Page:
able to view throughout my search of the web. They have been
resident in the tank, same spot right below the filter, for about
7 or 8 months. They started as a speck, and have held at just
under a cm across for almost half that time now, and recently I
have noticed another speck starting at the base of the larger
specimen. They react to feeding just as a Palythoa would as far
as speed of closing goes. I'm rather hopeful it's a type
of Protopalythoa... but that's just desperation talking.
On a final - and slightly askew - note: I have read more then one
posting reply from someone who reacts disfavour ably to the
"collective" style of the Crew's responses, and
must throw my two bits into the fray. If these individuals can
not deal with real life replies from other individuals... why do
And more importantly - How on earth do they navigate the real
<Heeee! One of my fave responses is to tell westerners that
should they get to St. Peter's gate, that their responses
will not be a matter of choosing multiple-choice>
Good thing reef inhabitants can't communicate in English, or
the tanks would suffer b/c their owners would be in therapy
24/7!! Please keep doin-what-yer-doin!
Once again I thank you and the crew at WWM for your time, your
dedication, and for helping me stay with the hobby -- and helping
my sanity/salinity stay with me!
Aiptasia or Colonial Hydroids!?! 2/26/10
Hello Dear WWM Crew!
I found something in my Nano and to tell you the truth, I am
There is 4 little brown anemones looking things with tubes!
at first I thought of them being an Aiptasia, then colonial
<I think Hydroids/Hydropolyps, though not necessarily
I took a long toothpick and when I touched them the tube was hard
like a feather duster.
But polyp/anemone looking like Aiptasia (I did nuke a few from
<You might have both! You lucky pug!>
I am very sorry for the pictures they are so small that even with
my nose stuck to the glass I can barely see them.
I would love to know what they are before I pull out the needle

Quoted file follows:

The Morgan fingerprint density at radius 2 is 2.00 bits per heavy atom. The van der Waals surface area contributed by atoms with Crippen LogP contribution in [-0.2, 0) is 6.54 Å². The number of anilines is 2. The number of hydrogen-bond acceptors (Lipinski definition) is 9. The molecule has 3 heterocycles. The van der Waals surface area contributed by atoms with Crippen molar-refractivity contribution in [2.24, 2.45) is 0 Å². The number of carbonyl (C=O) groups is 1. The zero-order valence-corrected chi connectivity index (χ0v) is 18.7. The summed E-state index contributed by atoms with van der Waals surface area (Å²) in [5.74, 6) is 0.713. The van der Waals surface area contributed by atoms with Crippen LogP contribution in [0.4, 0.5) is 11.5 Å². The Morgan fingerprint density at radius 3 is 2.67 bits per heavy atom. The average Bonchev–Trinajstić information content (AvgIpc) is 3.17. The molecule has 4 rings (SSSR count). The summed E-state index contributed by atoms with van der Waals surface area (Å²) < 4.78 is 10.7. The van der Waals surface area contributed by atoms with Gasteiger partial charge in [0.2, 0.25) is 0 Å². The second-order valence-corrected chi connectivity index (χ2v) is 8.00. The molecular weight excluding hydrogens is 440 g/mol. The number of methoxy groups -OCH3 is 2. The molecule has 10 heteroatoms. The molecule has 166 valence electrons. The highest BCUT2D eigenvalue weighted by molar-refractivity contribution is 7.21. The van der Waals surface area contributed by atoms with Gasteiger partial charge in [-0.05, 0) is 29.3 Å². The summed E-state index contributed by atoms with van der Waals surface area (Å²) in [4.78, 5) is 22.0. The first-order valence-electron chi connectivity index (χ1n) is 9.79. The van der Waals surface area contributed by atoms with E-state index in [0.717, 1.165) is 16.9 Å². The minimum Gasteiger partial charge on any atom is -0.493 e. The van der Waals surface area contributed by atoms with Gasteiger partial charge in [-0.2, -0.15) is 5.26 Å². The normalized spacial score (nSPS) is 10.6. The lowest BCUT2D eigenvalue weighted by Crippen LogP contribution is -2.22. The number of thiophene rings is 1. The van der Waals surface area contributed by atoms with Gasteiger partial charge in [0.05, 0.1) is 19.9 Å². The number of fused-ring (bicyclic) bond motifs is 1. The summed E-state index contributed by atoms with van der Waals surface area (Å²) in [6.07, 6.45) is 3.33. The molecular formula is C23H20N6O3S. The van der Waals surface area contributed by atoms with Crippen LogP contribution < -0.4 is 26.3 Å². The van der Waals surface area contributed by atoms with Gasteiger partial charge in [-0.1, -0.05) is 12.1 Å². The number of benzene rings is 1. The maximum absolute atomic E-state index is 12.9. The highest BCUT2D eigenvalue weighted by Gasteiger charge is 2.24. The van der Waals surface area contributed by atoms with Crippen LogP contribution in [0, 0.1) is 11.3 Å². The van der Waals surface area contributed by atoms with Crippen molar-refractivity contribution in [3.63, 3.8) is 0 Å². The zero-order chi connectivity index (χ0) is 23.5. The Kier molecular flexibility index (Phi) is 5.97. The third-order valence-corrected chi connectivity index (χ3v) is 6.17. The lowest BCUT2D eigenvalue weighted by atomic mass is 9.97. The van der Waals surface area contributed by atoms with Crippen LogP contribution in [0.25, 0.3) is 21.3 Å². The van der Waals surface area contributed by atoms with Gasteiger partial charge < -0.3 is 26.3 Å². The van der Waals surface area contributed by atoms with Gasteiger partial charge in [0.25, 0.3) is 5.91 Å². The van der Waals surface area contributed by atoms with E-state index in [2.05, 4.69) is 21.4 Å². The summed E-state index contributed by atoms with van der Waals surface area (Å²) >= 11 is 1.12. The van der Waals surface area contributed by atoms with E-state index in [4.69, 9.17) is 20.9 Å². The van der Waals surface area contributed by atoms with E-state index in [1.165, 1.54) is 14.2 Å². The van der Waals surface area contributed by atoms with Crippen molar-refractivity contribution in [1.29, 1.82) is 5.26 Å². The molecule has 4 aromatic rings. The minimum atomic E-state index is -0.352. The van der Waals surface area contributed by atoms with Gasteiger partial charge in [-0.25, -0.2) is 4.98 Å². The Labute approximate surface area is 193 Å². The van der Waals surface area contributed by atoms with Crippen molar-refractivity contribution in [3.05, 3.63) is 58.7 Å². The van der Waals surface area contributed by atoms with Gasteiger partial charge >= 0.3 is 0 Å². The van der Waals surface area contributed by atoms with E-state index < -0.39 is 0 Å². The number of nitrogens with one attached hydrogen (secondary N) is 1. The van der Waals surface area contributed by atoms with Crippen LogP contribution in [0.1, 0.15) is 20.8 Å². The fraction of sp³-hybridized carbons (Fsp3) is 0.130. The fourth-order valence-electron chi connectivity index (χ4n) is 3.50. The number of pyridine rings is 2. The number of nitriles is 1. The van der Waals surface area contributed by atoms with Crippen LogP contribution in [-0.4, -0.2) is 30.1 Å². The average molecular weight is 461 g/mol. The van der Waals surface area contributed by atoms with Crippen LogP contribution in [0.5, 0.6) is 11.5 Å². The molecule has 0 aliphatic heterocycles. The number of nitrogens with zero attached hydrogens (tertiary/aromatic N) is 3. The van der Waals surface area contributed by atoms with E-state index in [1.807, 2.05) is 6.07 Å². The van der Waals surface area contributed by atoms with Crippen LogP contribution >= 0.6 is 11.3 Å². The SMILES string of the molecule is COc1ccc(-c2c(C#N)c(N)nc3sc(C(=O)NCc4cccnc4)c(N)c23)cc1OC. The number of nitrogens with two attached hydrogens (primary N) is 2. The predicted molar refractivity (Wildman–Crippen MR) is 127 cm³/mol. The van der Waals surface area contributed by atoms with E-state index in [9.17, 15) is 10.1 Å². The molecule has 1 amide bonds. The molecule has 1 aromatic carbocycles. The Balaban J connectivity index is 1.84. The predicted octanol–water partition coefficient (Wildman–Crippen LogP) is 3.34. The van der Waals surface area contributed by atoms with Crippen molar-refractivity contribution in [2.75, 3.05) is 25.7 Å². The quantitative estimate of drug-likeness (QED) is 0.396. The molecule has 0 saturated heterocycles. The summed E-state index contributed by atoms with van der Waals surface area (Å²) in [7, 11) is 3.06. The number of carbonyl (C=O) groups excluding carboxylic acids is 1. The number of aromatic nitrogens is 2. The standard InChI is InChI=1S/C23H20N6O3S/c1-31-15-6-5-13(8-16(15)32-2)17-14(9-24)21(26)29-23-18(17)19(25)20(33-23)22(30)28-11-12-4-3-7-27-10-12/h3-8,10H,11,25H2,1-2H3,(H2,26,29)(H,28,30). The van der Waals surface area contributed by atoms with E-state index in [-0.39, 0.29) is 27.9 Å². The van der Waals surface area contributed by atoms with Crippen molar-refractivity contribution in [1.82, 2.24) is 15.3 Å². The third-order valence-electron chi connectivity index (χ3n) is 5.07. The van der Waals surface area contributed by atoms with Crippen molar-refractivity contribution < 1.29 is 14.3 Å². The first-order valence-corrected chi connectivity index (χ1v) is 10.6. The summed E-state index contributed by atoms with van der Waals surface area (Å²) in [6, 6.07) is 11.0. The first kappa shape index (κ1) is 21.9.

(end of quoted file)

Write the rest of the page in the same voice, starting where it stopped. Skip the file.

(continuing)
and start shooting!
You guys are the Greatest Crew ever!
Love the site
<Thanks, Bob Fenner>
Live Rock Anemone ID and Skilter Search
Hey guys, I had 2 quick questions I need your help with.
I have a little 10 gallon saltwater aquarium I am gearing up for
a reef tank. I've been pretty religious in checking the
salinity levels and doing 2 gallon water changes every other
<Probably not often enough for such a small tank.>
Current stock is a Firefish, a tiny royal gramma, a percula
clownfish, 2 peppermint shrimp, some snails, and some blue leg
<Too much here, the gramma will eventually kill the Firefish
most likely, then go after the clown. My gramma is very
aggressive in a 46G with just a pair of clowns, in a ten it will
most likely kill all other tankmates.>
One day while doing maintenance I noticed a small anemone on a
piece of live rock. It doesn't appear to be a glass anemone,
but I know most desirable ones require high light which is not
available at the moment, yet the anemone appears to be thriving.
Its about a half an inch across, beige base with clear tentacles
tipped with white. I included a poor quality pic if that helps. I
was wondering if it should be removed or kept.
<Hard to say from the picture, but I would guess a
<<Very hard to see, but my guess is a Pseudocorynactis.
Read here: http://wetwebmedia.com/mushrmidfaq2.htm
at the bottom for instance. RMF>>
Also before I turn the aquarium over into reef (I'm giving it
6 months to mature) I wanted to find a good quality Skilter to
replace the current filter for increased current and
<I would not spend money on a Skilter, neither filters nor
skims very well in my opinion. Look into a Aqua-C Nano for more
bang for your buck.>
The only one we sell at the store I work at does 250 gallons an
hour, probably much too much for the little 10 gallon.
<Depends on what you are keeping.>
I was hoping you might know where one could find a good quality
Skilter for a 10-20 gallon aquarium. Thanks guys!
PS I give your website to any customer at the store who is
starting out in the hobby! Keep up the good work-Ray
Can You Please Help Me Identify? Likely Protopalythoa
<Hello George, Lynn here today.>
Thanks for the great site and help.
<Always a pleasure.>
I just bought a Nano 34 gallon and found these guys on some of